Ferrari will show its first hybrid production car this March at the 2010 Geneva Motor Show. The high-end hybrid specimen will be a gas-electric version of the carmaker’s eye-popping 599 GTB. It will also be the world’s first ready-for-market exotic hybrid.
The exact specs will not be known until the car is unveiled, but it will most likely unite a lithium ion battery pack with a pair of electric motors fixed at the rear axle, along with Ferrari’s outlandishly powerful 600-plus horsepower V12 engine. Other fuel-saving features will include start-stop capabilities and Formula One-based regenerative braking technology known as KERS (Kinetic Energy Recovery System). Fuel economy is expected to increase by about 30 percent over the non-hybrid 599 GTB. In other words, it will go from about 9 miles per gallon to about 12 miles per gallon.
The days of fuel economy only coming in small, slow and stripped-down cars are over. Every major auto show these days brings the unveiling of another green super car using hybrid or electric car technology to conserve fuel while delivering Ferrari-like performance.
Nobody expects the Ferrari 599 GTB to save the earth from global warming—especially when you consider how few Ferraris there are, and how little they are actually driven by their owners. Ultimately, this move serves more as a sign of the times and a testament to technology, rather than having any kind of tangible impact on the environment. “It sends a message,” said Ben Davis, roadtest producer for PBS’ MotorWeek. “It’s a ripple effect that starts at the upper echelon of the auto industry, and echoes a theme that green is good.”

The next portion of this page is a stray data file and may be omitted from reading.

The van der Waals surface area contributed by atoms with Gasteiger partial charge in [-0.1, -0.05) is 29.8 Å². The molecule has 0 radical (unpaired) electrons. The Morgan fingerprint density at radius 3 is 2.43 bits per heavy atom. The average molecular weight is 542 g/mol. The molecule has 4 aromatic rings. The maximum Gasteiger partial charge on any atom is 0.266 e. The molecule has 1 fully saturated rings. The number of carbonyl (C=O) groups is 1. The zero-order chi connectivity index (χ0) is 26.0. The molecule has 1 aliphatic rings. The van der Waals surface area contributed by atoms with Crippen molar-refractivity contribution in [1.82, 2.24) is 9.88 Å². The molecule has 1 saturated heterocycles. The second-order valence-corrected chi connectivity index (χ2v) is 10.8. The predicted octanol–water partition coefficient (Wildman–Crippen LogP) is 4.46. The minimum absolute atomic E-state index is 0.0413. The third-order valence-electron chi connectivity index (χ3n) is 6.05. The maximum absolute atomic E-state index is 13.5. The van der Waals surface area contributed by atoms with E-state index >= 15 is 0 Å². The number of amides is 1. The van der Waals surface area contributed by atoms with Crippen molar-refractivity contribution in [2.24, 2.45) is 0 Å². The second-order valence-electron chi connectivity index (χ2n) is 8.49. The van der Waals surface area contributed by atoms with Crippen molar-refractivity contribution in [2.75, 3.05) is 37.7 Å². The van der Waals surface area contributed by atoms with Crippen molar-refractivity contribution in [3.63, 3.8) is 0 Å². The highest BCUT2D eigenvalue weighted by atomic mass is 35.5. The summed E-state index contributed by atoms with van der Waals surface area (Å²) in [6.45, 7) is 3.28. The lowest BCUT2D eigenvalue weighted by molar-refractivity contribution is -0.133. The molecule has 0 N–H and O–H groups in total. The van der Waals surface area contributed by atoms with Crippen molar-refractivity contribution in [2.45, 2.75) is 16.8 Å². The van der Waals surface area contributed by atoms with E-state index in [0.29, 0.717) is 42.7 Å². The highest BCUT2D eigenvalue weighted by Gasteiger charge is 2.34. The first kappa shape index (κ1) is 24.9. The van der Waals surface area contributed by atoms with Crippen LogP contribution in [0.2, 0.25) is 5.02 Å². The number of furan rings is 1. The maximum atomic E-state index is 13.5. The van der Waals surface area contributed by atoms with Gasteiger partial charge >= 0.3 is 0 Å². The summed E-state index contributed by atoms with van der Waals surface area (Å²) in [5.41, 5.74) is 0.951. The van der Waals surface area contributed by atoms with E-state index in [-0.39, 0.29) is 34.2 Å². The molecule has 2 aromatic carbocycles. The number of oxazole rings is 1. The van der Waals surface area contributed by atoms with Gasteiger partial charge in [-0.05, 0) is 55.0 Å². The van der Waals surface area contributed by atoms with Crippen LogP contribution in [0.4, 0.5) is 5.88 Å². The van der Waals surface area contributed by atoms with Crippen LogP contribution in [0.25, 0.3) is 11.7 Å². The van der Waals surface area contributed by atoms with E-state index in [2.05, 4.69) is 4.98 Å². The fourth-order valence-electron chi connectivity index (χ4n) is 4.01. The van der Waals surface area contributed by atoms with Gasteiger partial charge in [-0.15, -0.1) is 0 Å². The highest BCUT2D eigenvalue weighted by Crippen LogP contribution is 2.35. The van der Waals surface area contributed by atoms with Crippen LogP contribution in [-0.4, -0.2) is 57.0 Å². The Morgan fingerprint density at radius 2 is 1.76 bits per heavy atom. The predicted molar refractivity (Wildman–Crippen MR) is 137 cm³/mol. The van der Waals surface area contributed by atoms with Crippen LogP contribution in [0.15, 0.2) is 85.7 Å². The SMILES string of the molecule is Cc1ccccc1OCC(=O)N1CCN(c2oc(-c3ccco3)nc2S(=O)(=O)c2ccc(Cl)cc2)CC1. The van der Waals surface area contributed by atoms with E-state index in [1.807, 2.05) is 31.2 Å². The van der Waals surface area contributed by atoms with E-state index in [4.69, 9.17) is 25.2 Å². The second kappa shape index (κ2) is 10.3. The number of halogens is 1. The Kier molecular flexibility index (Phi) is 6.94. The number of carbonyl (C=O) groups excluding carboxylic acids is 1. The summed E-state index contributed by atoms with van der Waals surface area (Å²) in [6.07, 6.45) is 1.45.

Reports of Ferrari testing a hybrid powertrain first surfaced in June 2009, but details were sketchy. Ferrari’s plans to reduce carbon emissions have been making news for the last few years, mainly due to Europe’s resolution for more stringent emissions standards to take effect in 2012. Still, it is unclear what route Ferrari and other ultra-luxury brands will take. Hybrids are just one possibility in a field of options that included diesels, electric cars, biofuels, and hydrogen. Ferrari may explore these other areas, but gas-electric technology is the carmaker’s first concrete initiative on the green front.